Meeting Abstract

37.3  Saturday, Jan. 5  Why do giant squid have giant eyes? JOHNSEN, S.*; NILSSON, D.-E.; WARRANT, E.J.; Duke Univ.; Lund Univ.; Lund Univ. sjohnsen@duke.edu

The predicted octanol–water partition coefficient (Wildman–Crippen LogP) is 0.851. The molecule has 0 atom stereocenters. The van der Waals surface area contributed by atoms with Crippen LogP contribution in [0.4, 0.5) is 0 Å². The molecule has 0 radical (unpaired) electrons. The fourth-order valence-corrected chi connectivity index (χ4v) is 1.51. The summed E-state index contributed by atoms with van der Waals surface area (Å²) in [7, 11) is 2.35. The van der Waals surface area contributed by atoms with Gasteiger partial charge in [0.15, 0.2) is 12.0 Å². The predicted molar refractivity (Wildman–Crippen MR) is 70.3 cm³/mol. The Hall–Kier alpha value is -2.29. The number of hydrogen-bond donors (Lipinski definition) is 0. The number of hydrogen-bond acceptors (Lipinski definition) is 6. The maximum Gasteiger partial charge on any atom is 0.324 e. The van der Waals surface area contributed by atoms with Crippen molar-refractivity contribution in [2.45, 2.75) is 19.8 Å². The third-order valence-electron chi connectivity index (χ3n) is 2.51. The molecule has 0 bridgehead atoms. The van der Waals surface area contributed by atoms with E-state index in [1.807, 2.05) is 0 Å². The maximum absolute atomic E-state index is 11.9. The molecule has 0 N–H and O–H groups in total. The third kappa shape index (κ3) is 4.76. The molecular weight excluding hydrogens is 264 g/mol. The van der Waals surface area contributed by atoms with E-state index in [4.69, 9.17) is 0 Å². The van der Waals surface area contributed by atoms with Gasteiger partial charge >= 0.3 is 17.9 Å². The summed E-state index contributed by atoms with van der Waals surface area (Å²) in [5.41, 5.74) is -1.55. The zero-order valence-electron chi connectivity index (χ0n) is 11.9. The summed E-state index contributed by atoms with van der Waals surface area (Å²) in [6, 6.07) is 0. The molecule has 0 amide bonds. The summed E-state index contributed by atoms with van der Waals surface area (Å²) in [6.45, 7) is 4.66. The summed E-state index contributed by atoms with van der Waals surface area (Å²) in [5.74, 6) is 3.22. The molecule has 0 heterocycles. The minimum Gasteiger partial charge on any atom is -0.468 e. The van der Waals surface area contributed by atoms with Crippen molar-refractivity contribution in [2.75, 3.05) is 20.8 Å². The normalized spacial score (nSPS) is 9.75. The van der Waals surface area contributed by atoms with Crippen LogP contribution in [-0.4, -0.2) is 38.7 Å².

Giant and colossal deep-sea squid (Architeuthis and Mesonychoteuthis) have the largest eyes in the animal kingdom, but there is no explanation for why they would need eyes that are nearly three times the diameter and 27 times the volume of those of any other extant animal. While these eyes may simply be scaled-up version of the eyes of smaller squid, studies from vertebrate species show there is a significant negative allometry for eye size, with eye diameter peaking at roughly 9 cm and pupil diameter peaking at 3 cm. Here we develop a theory for visual detection in pelagic habitats, and demonstrate that such giant eyes are unlikely to evolve for detecting mates or prey at long distance, but are instead uniquely suited for detecting very large predators, such as sperm whales, either as shadows against the dim ambient light or via bioluminescence stimulated by the motion of the animals. We also provide photographic documentation of an eyeball of about 27 cm and a pupil diameter of 9 cm in the giant squid Architeuthis, and predict that, below 600 m depth in clear oceanic waters, it would allow detection of sperm whales at distances exceeding 120 m. With this long range of vision, giant squid can monitor a surrounding sphere of more than 7 million m3 of water, and get an early warning of approaching sperm whales. Interestingly, the distance at which giant squid are predicted to detect sperm whales visually is comparable to the sonar range of the whales. Our results thus suggest that the enormous eyes of giant squid may have evolved in an arms race with the sonar of large toothed whales. The equally enormous eyes of certain ichthyosaurs are also discussed in the context of the detection of large deep-sea targets in low-light conditions.